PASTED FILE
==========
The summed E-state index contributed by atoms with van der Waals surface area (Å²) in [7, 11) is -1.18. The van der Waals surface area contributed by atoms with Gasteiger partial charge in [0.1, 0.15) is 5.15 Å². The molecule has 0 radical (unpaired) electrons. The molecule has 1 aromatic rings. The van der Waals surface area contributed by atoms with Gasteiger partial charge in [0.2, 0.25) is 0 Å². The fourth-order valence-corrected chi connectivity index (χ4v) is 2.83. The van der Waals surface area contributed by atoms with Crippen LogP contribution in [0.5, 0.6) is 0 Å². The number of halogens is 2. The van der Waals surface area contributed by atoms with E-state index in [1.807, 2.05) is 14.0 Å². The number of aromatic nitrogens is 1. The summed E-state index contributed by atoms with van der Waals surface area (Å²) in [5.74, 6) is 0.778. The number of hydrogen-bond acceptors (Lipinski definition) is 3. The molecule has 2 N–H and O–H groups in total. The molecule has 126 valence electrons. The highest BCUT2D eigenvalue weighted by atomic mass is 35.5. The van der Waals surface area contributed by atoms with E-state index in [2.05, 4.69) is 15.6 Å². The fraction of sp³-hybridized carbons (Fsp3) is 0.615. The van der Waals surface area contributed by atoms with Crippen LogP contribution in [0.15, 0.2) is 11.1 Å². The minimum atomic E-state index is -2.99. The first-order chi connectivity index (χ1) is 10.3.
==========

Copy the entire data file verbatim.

The summed E-state index contributed by atoms with van der Waals surface area (Å²) in [7, 11) is -1.18. The van der Waals surface area contributed by atoms with Gasteiger partial charge in [0.1, 0.15) is 5.15 Å². The molecule has 0 radical (unpaired) electrons. The molecule has 1 aromatic rings. The van der Waals surface area contributed by atoms with Gasteiger partial charge in [0.2, 0.25) is 0 Å². The fourth-order valence-corrected chi connectivity index (χ4v) is 2.83. The van der Waals surface area contributed by atoms with Crippen LogP contribution in [0.5, 0.6) is 0 Å². The number of halogens is 2. The van der Waals surface area contributed by atoms with E-state index in [1.807, 2.05) is 14.0 Å². The number of aromatic nitrogens is 1. The summed E-state index contributed by atoms with van der Waals surface area (Å²) in [5.74, 6) is 0.778. The number of hydrogen-bond acceptors (Lipinski definition) is 3. The molecule has 2 N–H and O–H groups in total. The molecule has 126 valence electrons. The highest BCUT2D eigenvalue weighted by atomic mass is 35.5. The van der Waals surface area contributed by atoms with E-state index in [2.05, 4.69) is 15.6 Å². The fraction of sp³-hybridized carbons (Fsp3) is 0.615. The van der Waals surface area contributed by atoms with Crippen LogP contribution in [0.15, 0.2) is 11.1 Å². The minimum atomic E-state index is -2.99. The first-order chi connectivity index (χ1) is 10.3.